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Displaying items by tag: Clifden

#RNLI - Clifden RNLI's inshore lifeboat Granuaile launched yesterday afternoon (Saturday 9 January) to assist a walker and her six dogs who had been stranded on Omey Island on the Connemara coast by the rapidly incoming tide.

The popular walking destination is widely accessible by car and on foot at low tide, but the speed of the incoming tide is notoriously deceptive and strandings of this kind are not uncommon in the area.

Clifden RNLI helm Joe Acton, who recently received an award of long service for 20 years as a volunteer, said: "When we arrived on the scene, the lady and her six dogs had already abandoned her van and made their way back to the shore. We were more than happy to return them all safely to the shore."

Also on the callout were Clifden RNLI volunteers Alvin Bell, David O'Reilly, shore crew Ian Shanahan and driver Neil Gallery.

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#RNLI - Clifden RNLI's all-weather lifeboat Pride and Spirit was launched shortly after 4pm on Tuesday (24 November) to undertake an urgent medical evacuation from the island of Inishturk North.

This was the second such callout in a fortnight, after a medevac from Inishbofin on 15 November, with severe weather conditions once again facing the volunteer crew, who have had a busy year to date trialling the Mersey-class lifeboat.

With winds blowing north-west Force 7 to 8 and a swell warning issued by Met Éireann, a round trip of almost 50 nautical miles was required to bring the casualty to shore for urgent medical attention.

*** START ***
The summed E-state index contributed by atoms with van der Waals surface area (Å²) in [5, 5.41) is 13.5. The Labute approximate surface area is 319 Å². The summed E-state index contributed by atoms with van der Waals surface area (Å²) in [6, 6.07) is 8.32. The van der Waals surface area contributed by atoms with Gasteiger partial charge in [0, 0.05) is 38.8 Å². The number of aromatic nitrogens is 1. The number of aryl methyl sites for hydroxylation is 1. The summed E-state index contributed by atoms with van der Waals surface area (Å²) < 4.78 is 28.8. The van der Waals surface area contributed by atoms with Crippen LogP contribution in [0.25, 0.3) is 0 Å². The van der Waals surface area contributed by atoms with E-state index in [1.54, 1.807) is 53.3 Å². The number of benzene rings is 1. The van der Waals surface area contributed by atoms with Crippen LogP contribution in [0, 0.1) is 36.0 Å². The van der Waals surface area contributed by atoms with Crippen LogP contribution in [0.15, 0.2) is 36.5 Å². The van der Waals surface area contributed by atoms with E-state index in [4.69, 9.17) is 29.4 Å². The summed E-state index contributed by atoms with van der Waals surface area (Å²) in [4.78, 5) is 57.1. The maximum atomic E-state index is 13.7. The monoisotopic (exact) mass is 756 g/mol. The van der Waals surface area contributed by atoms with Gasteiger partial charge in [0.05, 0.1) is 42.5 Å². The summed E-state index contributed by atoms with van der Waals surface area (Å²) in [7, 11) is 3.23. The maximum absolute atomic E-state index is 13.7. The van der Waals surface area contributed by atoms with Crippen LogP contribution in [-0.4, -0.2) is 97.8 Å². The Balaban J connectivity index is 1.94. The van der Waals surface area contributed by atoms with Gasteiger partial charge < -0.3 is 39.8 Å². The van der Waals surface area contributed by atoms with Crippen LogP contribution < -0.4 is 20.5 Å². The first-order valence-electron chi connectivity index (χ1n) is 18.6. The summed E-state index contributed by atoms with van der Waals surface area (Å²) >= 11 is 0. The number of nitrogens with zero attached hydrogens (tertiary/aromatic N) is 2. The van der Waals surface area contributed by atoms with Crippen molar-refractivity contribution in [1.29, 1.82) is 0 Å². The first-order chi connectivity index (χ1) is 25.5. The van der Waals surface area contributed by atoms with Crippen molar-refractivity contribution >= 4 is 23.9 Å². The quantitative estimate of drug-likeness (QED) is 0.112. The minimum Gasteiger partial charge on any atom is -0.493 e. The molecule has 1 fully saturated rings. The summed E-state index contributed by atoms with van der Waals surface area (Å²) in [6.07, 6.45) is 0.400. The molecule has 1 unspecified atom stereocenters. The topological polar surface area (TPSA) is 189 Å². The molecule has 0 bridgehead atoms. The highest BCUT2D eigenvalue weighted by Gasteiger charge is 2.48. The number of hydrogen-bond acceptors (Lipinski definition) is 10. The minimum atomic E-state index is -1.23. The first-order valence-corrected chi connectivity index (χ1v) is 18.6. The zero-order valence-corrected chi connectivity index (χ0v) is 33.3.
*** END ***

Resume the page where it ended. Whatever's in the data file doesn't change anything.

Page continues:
"The swell was over five metres at times and it took us around an hour and 45 minutes to reach the island," said Clifden RNLI coxswain John Mullen, "but thankfully the Pride and Spirit is well equipped for such conditions.

"We brought the casualty into Cleggan Harbour shortly after 7pm and would like to wish her a speedy recovery."

The volunteer lifeboat crew consisting of Owen Hayes (navigator), Robert King (mechanic), David O Reilly, Daniel Whelan and coxswain Mullen returned to Clifden Bay shortly before 9pm.

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#RNLI - The crew of Clifden RNLI had an early start in dark and dangerous conditions yesterday morning (Sunday 15 November) when an emergency medical evacuation was required from Inishbofin.

After a 5.43am pager alert, the volunteer lifeboat crew consisting of Alan Pryce, Robert King, David Barry, Daniel Whelan, Brian Ward and David Coyne set out for the island in the all-weather lifeboat Pride & Spirit.

Clifden RNLI deputy launching authority Saul Joyce described the conditions at the time as "extremely challenging and certainly the most severe weather the crew have experienced in the all-weather Mersey class lifeboat to date."

On arriving at Inishbofin Harbour, the crew met with the district nurse who helped transfer the casualty onto the waiting lifeboat. The patient, a woman experiencing severe abdominal pain, was then taken by lifeboat to Cleggan where an ambulance was waiting.

Clifden RNLI coxswain Alan Pryce said of the launch: "With winds consistently Force 8 and above at times and a heavy five- to six-metre swell, this proved a challenging call for our crew, particularly setting off in darkness. We wish the patient a speedy recovery."

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#RNLI - Clifden RNLI launched to an emergency medical situation at 12.50pm yesterday (Thursday 17 September) in Clifden Bay.

A male angler had become unwell and as a result sustained a head injury, leaving him in need of urgent assistance.

The Irish Coast Guard requested the immediate launch of both Clifden RNLI’s Atlantic 85 and all-weather lifeboats.

Clifden RNLI volunteer crew members Kenneth Flaherty and Barry Ward boarded the angling boat and administered first aid to the casualty. Oxygen was administered and the casualty was placed in the recovery position.

Lifeboat helm Thomas Davis then requested two more crew members from the all-weather lifeboat, which was standing nearby, to assist in the transfer of the casualty to a stretcher.

Speaking after the callout, Clifden RNLI helm Thomas Davis said: "The lifeboat crew responded quickly and calmly to this situation, in which the casualty was seriously unwell.